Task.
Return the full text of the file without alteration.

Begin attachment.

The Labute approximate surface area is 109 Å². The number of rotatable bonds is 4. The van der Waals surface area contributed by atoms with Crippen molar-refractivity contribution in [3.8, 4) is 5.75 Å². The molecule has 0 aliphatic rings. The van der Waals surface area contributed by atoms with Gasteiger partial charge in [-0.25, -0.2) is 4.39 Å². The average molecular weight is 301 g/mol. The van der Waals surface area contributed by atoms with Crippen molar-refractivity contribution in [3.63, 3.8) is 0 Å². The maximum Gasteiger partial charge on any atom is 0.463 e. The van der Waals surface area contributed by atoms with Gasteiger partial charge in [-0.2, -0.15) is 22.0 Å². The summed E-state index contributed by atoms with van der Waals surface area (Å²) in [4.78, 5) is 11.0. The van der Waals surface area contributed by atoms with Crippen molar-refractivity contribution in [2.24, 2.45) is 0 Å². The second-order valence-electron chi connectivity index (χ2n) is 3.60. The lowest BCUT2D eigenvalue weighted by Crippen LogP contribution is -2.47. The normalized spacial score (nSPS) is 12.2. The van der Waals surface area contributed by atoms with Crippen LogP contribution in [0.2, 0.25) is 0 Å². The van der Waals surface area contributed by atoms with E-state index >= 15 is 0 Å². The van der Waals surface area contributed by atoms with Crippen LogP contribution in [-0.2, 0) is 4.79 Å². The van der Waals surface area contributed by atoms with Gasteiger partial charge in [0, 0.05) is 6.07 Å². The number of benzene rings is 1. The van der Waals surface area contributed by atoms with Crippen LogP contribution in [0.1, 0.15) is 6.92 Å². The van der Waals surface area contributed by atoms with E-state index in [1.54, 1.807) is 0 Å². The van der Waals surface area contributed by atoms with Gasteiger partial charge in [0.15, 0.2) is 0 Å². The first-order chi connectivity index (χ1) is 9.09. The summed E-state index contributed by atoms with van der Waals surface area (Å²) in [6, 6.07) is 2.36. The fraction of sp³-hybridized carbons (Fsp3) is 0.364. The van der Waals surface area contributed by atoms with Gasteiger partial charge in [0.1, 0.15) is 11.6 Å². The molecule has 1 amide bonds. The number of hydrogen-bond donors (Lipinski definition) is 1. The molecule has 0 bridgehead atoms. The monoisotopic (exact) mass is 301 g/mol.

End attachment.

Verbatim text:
The Labute approximate surface area is 109 Å². The number of rotatable bonds is 4. The van der Waals surface area contributed by atoms with Crippen molar-refractivity contribution in [3.8, 4) is 5.75 Å². The molecule has 0 aliphatic rings. The van der Waals surface area contributed by atoms with Gasteiger partial charge in [-0.25, -0.2) is 4.39 Å². The average molecular weight is 301 g/mol. The van der Waals surface area contributed by atoms with Crippen molar-refractivity contribution in [3.63, 3.8) is 0 Å². The maximum Gasteiger partial charge on any atom is 0.463 e. The van der Waals surface area contributed by atoms with Gasteiger partial charge in [-0.2, -0.15) is 22.0 Å². The summed E-state index contributed by atoms with van der Waals surface area (Å²) in [4.78, 5) is 11.0. The van der Waals surface area contributed by atoms with Crippen molar-refractivity contribution in [2.24, 2.45) is 0 Å². The second-order valence-electron chi connectivity index (χ2n) is 3.60. The lowest BCUT2D eigenvalue weighted by Crippen LogP contribution is -2.47. The normalized spacial score (nSPS) is 12.2. The van der Waals surface area contributed by atoms with Crippen LogP contribution in [0.2, 0.25) is 0 Å². The van der Waals surface area contributed by atoms with E-state index >= 15 is 0 Å². The van der Waals surface area contributed by atoms with Crippen LogP contribution in [-0.2, 0) is 4.79 Å². The van der Waals surface area contributed by atoms with Gasteiger partial charge in [0, 0.05) is 6.07 Å². The number of benzene rings is 1. The van der Waals surface area contributed by atoms with Crippen LogP contribution in [0.1, 0.15) is 6.92 Å². The van der Waals surface area contributed by atoms with E-state index in [1.54, 1.807) is 0 Å². The van der Waals surface area contributed by atoms with Gasteiger partial charge in [0.15, 0.2) is 0 Å². The first-order chi connectivity index (χ1) is 9.09. The summed E-state index contributed by atoms with van der Waals surface area (Å²) in [6, 6.07) is 2.36. The fraction of sp³-hybridized carbons (Fsp3) is 0.364. The van der Waals surface area contributed by atoms with Gasteiger partial charge in [0.1, 0.15) is 11.6 Å². The molecule has 1 amide bonds. The number of hydrogen-bond donors (Lipinski definition) is 1. The molecule has 0 bridgehead atoms. The monoisotopic (exact) mass is 301 g/mol.